So no, this is not the sign of the apocalypse just because little Jimmy can’t watch Spongebob Squarepantsanymore, but it is a crucial issue for all of you couch whores (and no worries, we count ourselves in that statement). The pressing questions and answers from the Viacom/DirecTV showdown:

What the hell happened?

Well, if you had been following the news (philistine), then you’d know that Viacom and Directv have been having a bit of a tiff lately in regards to the cost of paying for network television. Basically, DirecTV wasn’t exactly thrilled with its customers paying what they saw as inflated rates for network television packages, which included all of Viacom’s channels. This is very similar to what happened to AMC and Dish earlier this year: Dish wasn’t particularly a fan of AMC’s package and dropped the popular network just last week. On Tuesday July 10th, after DirecTV and Viacom failed to meet in the middle on a negotiation, all channels under the Viacom brand were dropped on midnight, leaving nearly 20 million viewers without the blinding, oppressive love of Spongebob, Dora, and Snooki.

So who’s to blame?

Well, that’s the problem. Both sides have been claiming that the other is responsible: DirecTV claims that Viacom wanted to force DirecTV’s viewer base to pay 30% more to continue watching their favorite programs which hasn’t been fair since ratings for many Viacom channels have dropped. Meanwhile, Viacom writes on their blog that they’re only asking for an increase of a couple of pennies, and that DirecTV has been less than open to negotiation. So this has become one big clusterfuck where all parties are pointing fingers at each other.

So when are my channels coming back?

No one really knows. While DirecTV assures their consumers that Viacom programming will return as soon as possible, this still ostensibly means a couple of weeks without some top programming shows. Even if the Viacom networks experience a decrease in ratings, this still can’t be good for anyone involved, including DirecTV and viewers in general.

F*ck this—I’m switching over to Netflix/Hulu/whatever website that lets me get this crap for free!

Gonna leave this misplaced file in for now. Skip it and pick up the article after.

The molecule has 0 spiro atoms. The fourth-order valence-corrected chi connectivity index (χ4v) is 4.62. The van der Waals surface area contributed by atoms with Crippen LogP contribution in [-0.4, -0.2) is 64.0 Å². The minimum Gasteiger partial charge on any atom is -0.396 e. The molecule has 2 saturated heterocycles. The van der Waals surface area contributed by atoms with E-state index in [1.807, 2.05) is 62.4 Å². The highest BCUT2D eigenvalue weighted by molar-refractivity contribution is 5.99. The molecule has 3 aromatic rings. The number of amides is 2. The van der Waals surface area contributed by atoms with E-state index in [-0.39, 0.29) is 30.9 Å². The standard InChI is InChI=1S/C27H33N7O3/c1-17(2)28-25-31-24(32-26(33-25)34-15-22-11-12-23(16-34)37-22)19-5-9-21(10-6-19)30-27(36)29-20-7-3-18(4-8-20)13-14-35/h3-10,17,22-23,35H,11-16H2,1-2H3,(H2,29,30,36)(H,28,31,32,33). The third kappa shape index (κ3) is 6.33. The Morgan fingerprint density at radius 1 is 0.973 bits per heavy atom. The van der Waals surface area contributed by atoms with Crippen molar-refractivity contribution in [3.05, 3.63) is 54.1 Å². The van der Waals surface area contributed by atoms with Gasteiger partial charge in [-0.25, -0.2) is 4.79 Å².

I don’t believe there ever will be a decade where the television set will be replaced—it’s so stubbornly a part of Americana that people will own one simply because it’s a part of The American Household—but one can’t deny that it’s getting harder and harder to justify being billed for television in the midst of the online streaming revolution: Hulu offers internet users hundreds of television shows (many of which are currently airing)—all for free, most networks provide an on demand-type service on their websites where full episodes can be streamed for free (though television providers have been softening the blow a bit by having some sites require that you have cable or satellite before you can even access the episodes), and of course, tech savvy individuals can illegally download high-quality versions of their favorite television shows. Unlike being forced to pay for thousands of channels that no one but the dullest of dullards would choose to watch, online streaming gives users the choice to consume what they want, when they want. While this whole mess probably won’t signal the end of television as we know it, it certainly lends credit to the notion that online-streaming might be better (and slightly cheaper) alternative.

So what have we learned today?

That when it comes to money, corporate conglomerates get extremely hissy about these things and sometimes these guys come roaring out in public. This is a particularly nasty situation, and as fun as it is to mercilessly mock those who still have satellite, it’s a pretty bad wrap for all involved: Viacom loses viewers and viewer reach, DirecTV gains—and loses—angry customers, and until the two come to an agreement, you’re not getting yourJersey Shore fist pump on anytime soon.

In the grand scheme of things, a Charlie Sheen-focused sitcom doesn’t sound like such an awful thing, and on a network like FX, it might actually be entertaining to watch an unhinged Sheen be his usual creepy self on television. Of course, that would only happen in some bizarro universe where I get the things I want and television doesn’t typically suck. Instead, we occupy the real world; and in this world, Anger Management is rather limp and not unlike what you’d find on CBS—not even a sexy, sex addicted Selma Blaire could save this show.